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    ‘Almost Lost Hope:’ The journey from Iraqi translator to Texas Guardsman

    'Almost lost hope:' The journey from Iraqi translator to Texas Guardsmen

    Photo By Capt. Nadine Wiley De Moura | Spc. Khairi, then a private first class, sprints through the finish line of the 8-mile...... read more read more

    AUSTIN, TX, UNITED STATES

    04.11.2019

    Story by Capt. Nadine Wiley De Moura 

    Texas Joint Counterdrug Task Force

    AUSTIN, Texas— An old pot filled with water boils on an electric stove to be used for taking a warm shower, drinking or cooking. The government-run electric supply is limited to five hours a day unless one can afford a generator. The streets are littered with trash and sewage and sometimes it’s unsafe to go outside due to chaos surrounding the regime.

    Ridden with centuries of war and corruption, failing infrastructure, and a people governed and controlled by Sadaam Hussein’s reign of terror, the reality for the people of Iraq was a state of utter disparity.

    For Baghdad native, Hussein Khairi, the reality of the poorly managed resources and living in a corrupt government were interwoven into his daily routine as he studied passionately, under his father’s instruction, to learn English—a language that would one day provide him with the opportunity to contribute to a change in his country.

    Shortly after U.S. troops began arriving in Iraq in 2003, his father was hired as one of the first translators. Seeing the positive impact his father made, as soon as he was able to, Khairi eagerly applied to be a translator as well.

    “Helping translate for U.S. troops was something I really had a passion in doing and I believed in what I did, which was helping both countries, Iraq and the United States,” Khairi, 36, said. “Our convoys had been hit many times by improvised explosive devices and sniper. But I really didn’t care if something happened to me because that was the only way we would be able to stop terrorism.”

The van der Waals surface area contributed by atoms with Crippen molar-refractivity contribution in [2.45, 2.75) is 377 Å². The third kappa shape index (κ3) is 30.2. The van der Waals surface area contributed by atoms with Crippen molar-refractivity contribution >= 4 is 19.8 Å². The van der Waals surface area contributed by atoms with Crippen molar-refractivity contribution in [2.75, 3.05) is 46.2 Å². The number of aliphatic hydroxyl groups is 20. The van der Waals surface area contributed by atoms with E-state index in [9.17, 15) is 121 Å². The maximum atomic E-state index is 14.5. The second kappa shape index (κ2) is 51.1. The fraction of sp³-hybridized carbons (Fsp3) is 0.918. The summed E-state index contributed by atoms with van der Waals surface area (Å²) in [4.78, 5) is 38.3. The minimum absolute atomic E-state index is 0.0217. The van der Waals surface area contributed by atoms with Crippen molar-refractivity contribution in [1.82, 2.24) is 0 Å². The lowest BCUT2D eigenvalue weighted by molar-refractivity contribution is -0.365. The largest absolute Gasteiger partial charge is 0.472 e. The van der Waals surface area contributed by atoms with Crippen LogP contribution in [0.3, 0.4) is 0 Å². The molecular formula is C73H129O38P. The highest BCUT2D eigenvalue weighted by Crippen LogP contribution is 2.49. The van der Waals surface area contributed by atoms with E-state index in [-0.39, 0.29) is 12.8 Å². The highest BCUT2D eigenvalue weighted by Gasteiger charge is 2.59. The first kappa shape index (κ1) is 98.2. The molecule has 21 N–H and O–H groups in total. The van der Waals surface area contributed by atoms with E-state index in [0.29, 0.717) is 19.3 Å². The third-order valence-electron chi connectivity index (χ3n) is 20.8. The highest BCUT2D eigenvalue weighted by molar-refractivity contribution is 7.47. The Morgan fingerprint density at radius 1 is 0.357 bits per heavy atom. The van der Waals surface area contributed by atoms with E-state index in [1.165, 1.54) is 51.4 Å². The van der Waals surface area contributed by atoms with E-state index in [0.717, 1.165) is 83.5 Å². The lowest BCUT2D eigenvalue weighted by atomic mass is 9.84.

For five years, Khairi worked as an Iraqi translator for U.S. troops and traveled with them on dangerous convoys, before coming to the U.S., becoming a citizen and enlisting in the Texas Army National Guard.
    For translators like Khairi, who speaks five different dialects of the Arabic language, Egyptian, Levantine, Yemeni and Saudi, by assisting U.S. troops he put himself and his family in harm’s way.

    “Translators were under the threat 24-7 because regardless of where you are, the enemy is always hunting for you,” said the Baghdad native. “The translator would be with the troops and they actually would try to target you among the U.S. troops. My family and I were targeted on my days off and in my civilian life. Because they view translators as traitors.”

    Khairi, who had been translating for U.S. troops to include the Navy, Army and Marines since he was 18 years-old, sought to secure the safety and future of his family by applying for and receiving a special immigrant visa that would allow him to apply for permanent residency in the United States.

    “After 5 years of living in the United States, I had the opportunity to become a U.S. citizen,” Khairi said. “In 2014, I was offered a job to work with the Department of Defense as a contractor. Because of the mission, I had to renounce my Iraqi citizenship. I was sent over on a deployment to Iraq and Kuwait as a contractor.”

    While overseas on his deployment, the Department of Defense offered him a three-year contract. Khairi declined. His dream was to serve as an U.S. Soldier.

    “With all of the years that I served alongside the U.S. troops, I was a fully uniformed contractor and translator,” Khairi said.

    “Eighty percent of the time we were carrying a weapon, because I worked with a Military Transition Team. To be honest, I thought that I’d be better being enlisted versus being a contractor. Because when you are a contractor, you are not considered to be a veteran.”

    Upon his return from Iraq and one year shy of the Army age cut off, Spc. Khairi enlisted in the Texas Army National Guard in March of 2017.

    “I always wanted to do something for my country, so joining the U.S. troops to assist in the Iraqi freedom operation was one of the first things that I’ve done,” said Khairi, an information technology specialist Soldier in the 101st Information Battalion, 71st Theater Information Operations Group, 71st Troop Command.

    “It was then that I realized the number of lives that have been sacrificed by the U.S troops helping and assisting people. So the first thing I did when I moved here is try to enlist so that I could give back some of the support that [Iraqis] were given.”